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Air Conditioning Installation Best Practices

Air conditioning is not a luxury in the oppressive summer heat. If your HVAC system is down or you are looking into one for the first time, there are some guidelines you should keep in mind as you make your purchase decision. Here are some Air Conditioner Installation Best Practices:

* All necessary equipment should be sourced from established manufacturers with a history of providing replacement parts and technical support.
* Installation should only be performed by qualified, licensed professionals.
* All materials must be compliant with the Australian Standards and Best Practice Programs.
* You should be provided with a copy of the technician’s completed installation checklist and a brief schedule of recommended maintenance procedures.

Any technician who does not agree to guarantee compliance with each item above should not be trusted to install a HVAC system. The three items below will also help you keep cool while saving money and avoiding any legal issues.

1. Noise

Prolonged exposure to noise has been shown to be hazardous to human health. You are responsible not only for your own safety, but also limiting the noise pollution your HVAC system subjects your neighbors to. The 1997 Environment Protection Act and 2005 Environment Protection Regulations both establish legal guidelines for how much noise your air conditioner may legally produce.

Noise levels are measured at the boundary of your property if you live in a house, and in your neighbor’s apartment(s) if you live in a multi-unit complex. The Environment Protection Authority (EPA) is legally empowered to issue an Environment Protection Order requiring immediate action to correct any air conditioner found to be producing more than the legal limit of noise. Failure to fix the problem results in an immediate fine.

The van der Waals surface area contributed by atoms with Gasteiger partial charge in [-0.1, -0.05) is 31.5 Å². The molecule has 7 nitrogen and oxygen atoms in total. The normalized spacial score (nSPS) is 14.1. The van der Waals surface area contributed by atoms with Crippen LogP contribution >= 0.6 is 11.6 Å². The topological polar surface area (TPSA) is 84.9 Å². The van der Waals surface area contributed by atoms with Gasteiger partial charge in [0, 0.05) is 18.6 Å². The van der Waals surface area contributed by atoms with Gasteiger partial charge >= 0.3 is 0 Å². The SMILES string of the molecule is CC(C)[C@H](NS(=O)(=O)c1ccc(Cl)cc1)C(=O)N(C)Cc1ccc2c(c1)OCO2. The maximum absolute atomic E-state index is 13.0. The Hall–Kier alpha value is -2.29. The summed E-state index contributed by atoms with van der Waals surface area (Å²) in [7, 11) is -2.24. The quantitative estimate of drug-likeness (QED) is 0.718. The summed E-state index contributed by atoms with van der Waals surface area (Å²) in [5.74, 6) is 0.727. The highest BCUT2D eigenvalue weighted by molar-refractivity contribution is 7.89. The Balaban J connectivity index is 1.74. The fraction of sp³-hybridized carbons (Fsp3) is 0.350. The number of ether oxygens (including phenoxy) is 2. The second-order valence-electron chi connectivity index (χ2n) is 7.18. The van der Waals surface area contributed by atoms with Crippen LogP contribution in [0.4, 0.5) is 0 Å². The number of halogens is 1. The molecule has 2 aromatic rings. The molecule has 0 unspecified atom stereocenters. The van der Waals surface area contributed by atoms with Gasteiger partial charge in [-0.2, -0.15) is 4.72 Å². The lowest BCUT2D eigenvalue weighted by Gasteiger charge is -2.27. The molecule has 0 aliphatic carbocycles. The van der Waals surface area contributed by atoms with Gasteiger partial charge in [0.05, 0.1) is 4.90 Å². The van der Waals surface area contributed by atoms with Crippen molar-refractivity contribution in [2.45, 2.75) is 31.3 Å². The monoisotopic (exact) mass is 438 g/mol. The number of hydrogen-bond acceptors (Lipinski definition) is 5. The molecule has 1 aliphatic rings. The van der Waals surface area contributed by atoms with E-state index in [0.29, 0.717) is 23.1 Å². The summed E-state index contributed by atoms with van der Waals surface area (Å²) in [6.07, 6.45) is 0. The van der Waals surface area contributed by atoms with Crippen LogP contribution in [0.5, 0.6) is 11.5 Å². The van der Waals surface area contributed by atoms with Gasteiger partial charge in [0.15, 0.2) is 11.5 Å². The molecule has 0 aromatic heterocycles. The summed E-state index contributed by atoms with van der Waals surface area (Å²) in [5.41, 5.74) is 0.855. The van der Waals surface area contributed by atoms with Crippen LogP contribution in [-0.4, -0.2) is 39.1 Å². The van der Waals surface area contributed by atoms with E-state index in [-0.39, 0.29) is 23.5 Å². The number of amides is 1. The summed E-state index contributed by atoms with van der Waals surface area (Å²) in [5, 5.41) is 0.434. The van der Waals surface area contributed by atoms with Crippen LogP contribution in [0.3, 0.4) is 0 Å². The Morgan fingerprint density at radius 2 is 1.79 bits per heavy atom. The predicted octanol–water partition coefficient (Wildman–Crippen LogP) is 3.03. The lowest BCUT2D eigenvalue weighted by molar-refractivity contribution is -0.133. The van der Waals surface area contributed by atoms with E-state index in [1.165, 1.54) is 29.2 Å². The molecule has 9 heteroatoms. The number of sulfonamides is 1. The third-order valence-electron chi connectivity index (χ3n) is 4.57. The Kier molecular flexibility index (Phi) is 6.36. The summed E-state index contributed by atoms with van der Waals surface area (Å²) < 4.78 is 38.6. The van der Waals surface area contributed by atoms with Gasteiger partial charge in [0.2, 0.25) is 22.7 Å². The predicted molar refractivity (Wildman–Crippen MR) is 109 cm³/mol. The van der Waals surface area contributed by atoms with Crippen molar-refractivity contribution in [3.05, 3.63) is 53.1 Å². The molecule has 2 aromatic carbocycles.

You do not want to go through that hassle. Instead, select the quietest unit you can. The lack of noise will benefit you and your family just as much as your neighbors. It can also be beneficial to install the unit as far away from neighbors as possible, just in case it is louder than expected.

2. Control Your System

Your new HVAC system has a control panel for a reason. Whether it is an electronic thermostat or an automation system, you can turn down your AC to save money on your energy bills when nobody is inside the dwelling or you are all in bed for the night. You can also crank it up if you are feeling especially warm. If you do not understand how to control your HVAC system, ask your installer to explain how everything works.

3. Night Setback

An efficiency expert can advise you on the best times to lower or shut down your system. For example, operating all of your vents during the overnight, when few if any people are working, can needlessly increase a company’s power bill. Likewise, starting the system burns more energy than normal operation, so it should not be done if a space is only going to be occupied for five minutes or so.

In general, everything should be turned off when not in use. Air conditioning should be lowered, if not disabled, when a space will not have anyone in it for a while. Outdoor dampers should be closed when no one is around, while chillers and other cooling equipment should be disabled if possible.

Finally, you should do your homework before purchasing a HVAC system. Different regions and climates produce different climate control needs, so you need to ensure your system is right for the location. Embracing these best practices will help you conserve energy and save money over the long run.